Jim Cramer runs the charitable trust portfolio, Action Alerts PLUS, and writes daily market commentary for TheStreet's RealMoney premium service. He also participates in video segments on TheStreet TV and serves as host of CNBC's "Mad Money" television program.
Cramer graduated magna cum laude from Harvard College, where he was president of The Harvard Crimson. He worked as a journalist at the Tallahassee Democrat and the Los Angeles Herald Examiner, covering everything from sports to homicide before moving to New York to help start American Lawyer magazine. After a three-year stint, Cramer entered Harvard Law School and received his J.D. in 1984. Instead of practicing law, however, he joined Goldman Sachs, where he worked in sales and trading. In 1987, he left Goldman to start his own hedge fund. While he worked at his fund, Cramer helped start Smart Money for Dow Jones and then, in 1996, he founded TheStreet. In 2000, Cramer retired from active money management to embrace media full time, including radio and television.
Cramer is the author of Confessions of a Street Addict," "You Got Screwed," "Jim Cramer's Real Money," "Jim Cramer's Mad Money," "Jim Cramer's Stay Mad for Life," "Jim Cramer's Getting Back to Even" and, most recently,"Get Rich Carefully." He has written for Time magazine and New York magazine and has been featured on CBS' 60 Minutes, NBC's Nightly News with Brian Williams, Meet the Press, Today, The Tonight Show, Late Night and MSNBC's Morning Joe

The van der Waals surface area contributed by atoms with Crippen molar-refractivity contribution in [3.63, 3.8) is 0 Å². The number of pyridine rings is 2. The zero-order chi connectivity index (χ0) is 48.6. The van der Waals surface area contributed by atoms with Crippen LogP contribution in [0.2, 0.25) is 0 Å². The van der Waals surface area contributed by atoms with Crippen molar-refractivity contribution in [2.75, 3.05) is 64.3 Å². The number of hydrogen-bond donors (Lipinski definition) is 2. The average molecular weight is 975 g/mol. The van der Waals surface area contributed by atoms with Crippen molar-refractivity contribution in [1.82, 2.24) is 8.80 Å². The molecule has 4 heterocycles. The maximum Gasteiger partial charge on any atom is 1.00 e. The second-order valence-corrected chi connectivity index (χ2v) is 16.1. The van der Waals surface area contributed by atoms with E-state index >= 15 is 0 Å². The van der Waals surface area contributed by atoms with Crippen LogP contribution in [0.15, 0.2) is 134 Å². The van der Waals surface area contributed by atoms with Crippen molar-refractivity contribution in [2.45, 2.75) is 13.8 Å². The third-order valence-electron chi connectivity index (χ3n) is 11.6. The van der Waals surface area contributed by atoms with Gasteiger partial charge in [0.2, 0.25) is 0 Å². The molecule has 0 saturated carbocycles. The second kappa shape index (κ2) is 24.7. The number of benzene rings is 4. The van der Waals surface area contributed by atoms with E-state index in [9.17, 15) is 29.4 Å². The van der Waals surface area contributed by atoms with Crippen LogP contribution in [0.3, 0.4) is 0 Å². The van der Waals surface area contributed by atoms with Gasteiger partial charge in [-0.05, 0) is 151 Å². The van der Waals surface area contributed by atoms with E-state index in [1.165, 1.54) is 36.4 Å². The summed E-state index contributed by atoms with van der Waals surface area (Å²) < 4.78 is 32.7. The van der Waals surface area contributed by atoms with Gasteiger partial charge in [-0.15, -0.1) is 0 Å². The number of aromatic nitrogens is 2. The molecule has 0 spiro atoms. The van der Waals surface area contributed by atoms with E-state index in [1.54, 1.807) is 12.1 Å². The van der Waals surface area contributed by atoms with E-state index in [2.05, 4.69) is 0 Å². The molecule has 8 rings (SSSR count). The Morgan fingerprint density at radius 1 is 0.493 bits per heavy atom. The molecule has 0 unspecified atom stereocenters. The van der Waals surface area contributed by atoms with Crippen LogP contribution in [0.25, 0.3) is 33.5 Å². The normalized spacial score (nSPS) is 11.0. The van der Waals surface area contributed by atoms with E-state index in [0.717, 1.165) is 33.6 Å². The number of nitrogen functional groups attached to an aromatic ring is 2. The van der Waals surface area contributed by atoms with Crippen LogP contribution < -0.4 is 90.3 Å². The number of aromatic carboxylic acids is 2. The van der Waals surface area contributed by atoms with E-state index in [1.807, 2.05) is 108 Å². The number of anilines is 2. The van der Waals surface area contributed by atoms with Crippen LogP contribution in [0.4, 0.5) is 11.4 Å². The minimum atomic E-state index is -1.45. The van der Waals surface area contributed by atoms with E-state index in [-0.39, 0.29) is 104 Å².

Recent Articles By The Author
This entirely logical scenario would pull the rug out from under the bull market.
Let's get a little more clarity on the larger-picture outcomes of the coronavirus before we declare it time to go on a stock shopping spree.
Did you ever think that could be allowed? That our government let that happen? No one seemed to think about it until now. The answer, like the coronavirus, is we knew.
While some 'pruning' can be necessary, Thursday was a strange day to get clipped.
The ultimate economic impact of the disease isn't clear, but what is clear is who is most at risk and where you're mostly likely to contract it.
There's too much upside, not enough downside, so the selling, which should have begun, just hasn't happened.
The human cost of the virus is real, so don't overlook that, but also know the companies who are in a position to benefit.
You have to be fluid and dynamic, and get in the head of the sellers of these stocks. And then you have to see what they give you.